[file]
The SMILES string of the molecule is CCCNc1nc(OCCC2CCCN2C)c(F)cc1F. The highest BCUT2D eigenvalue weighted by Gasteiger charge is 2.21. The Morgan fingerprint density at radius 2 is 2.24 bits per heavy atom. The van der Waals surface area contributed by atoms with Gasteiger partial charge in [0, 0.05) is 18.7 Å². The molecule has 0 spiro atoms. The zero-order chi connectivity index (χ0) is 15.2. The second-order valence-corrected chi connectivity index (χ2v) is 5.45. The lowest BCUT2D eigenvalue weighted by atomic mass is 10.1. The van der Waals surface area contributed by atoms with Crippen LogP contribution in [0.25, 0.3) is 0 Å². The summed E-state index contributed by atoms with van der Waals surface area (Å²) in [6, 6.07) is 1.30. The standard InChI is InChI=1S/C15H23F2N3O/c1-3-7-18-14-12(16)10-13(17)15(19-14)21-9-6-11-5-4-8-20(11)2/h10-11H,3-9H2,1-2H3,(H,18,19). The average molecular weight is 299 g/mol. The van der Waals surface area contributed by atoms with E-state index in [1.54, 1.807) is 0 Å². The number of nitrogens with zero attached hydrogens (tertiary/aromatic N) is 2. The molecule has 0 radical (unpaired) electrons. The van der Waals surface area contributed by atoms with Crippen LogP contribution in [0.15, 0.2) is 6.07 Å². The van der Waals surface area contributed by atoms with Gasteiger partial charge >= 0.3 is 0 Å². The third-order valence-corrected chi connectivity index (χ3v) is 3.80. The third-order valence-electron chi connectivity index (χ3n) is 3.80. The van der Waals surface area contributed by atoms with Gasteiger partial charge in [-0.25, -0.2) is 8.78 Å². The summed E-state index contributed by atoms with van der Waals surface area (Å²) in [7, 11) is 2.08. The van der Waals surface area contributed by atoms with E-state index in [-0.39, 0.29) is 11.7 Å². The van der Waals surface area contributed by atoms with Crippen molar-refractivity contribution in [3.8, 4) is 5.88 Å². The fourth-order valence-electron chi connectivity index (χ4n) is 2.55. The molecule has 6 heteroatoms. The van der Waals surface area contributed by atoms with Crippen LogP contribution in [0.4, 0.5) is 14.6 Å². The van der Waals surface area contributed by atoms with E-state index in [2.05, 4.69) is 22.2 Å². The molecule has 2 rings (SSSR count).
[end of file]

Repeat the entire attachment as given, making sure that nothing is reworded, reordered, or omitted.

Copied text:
The SMILES string of the molecule is CCCNc1nc(OCCC2CCCN2C)c(F)cc1F. The highest BCUT2D eigenvalue weighted by Gasteiger charge is 2.21. The Morgan fingerprint density at radius 2 is 2.24 bits per heavy atom. The van der Waals surface area contributed by atoms with Gasteiger partial charge in [0, 0.05) is 18.7 Å². The molecule has 0 spiro atoms. The zero-order chi connectivity index (χ0) is 15.2. The second-order valence-corrected chi connectivity index (χ2v) is 5.45. The lowest BCUT2D eigenvalue weighted by atomic mass is 10.1. The van der Waals surface area contributed by atoms with Crippen LogP contribution in [0.25, 0.3) is 0 Å². The summed E-state index contributed by atoms with van der Waals surface area (Å²) in [6, 6.07) is 1.30. The standard InChI is InChI=1S/C15H23F2N3O/c1-3-7-18-14-12(16)10-13(17)15(19-14)21-9-6-11-5-4-8-20(11)2/h10-11H,3-9H2,1-2H3,(H,18,19). The average molecular weight is 299 g/mol. The van der Waals surface area contributed by atoms with E-state index in [1.54, 1.807) is 0 Å². The number of nitrogens with zero attached hydrogens (tertiary/aromatic N) is 2. The molecule has 0 radical (unpaired) electrons. The van der Waals surface area contributed by atoms with Crippen LogP contribution in [0.15, 0.2) is 6.07 Å². The van der Waals surface area contributed by atoms with Gasteiger partial charge >= 0.3 is 0 Å². The third-order valence-corrected chi connectivity index (χ3v) is 3.80. The third-order valence-electron chi connectivity index (χ3n) is 3.80. The van der Waals surface area contributed by atoms with Gasteiger partial charge in [-0.25, -0.2) is 8.78 Å². The summed E-state index contributed by atoms with van der Waals surface area (Å²) in [7, 11) is 2.08. The van der Waals surface area contributed by atoms with E-state index in [-0.39, 0.29) is 11.7 Å². The van der Waals surface area contributed by atoms with Crippen molar-refractivity contribution in [3.8, 4) is 5.88 Å². The fourth-order valence-electron chi connectivity index (χ4n) is 2.55. The molecule has 6 heteroatoms. The van der Waals surface area contributed by atoms with Crippen LogP contribution in [0.4, 0.5) is 14.6 Å². The van der Waals surface area contributed by atoms with E-state index in [2.05, 4.69) is 22.2 Å². The molecule has 2 rings (SSSR count).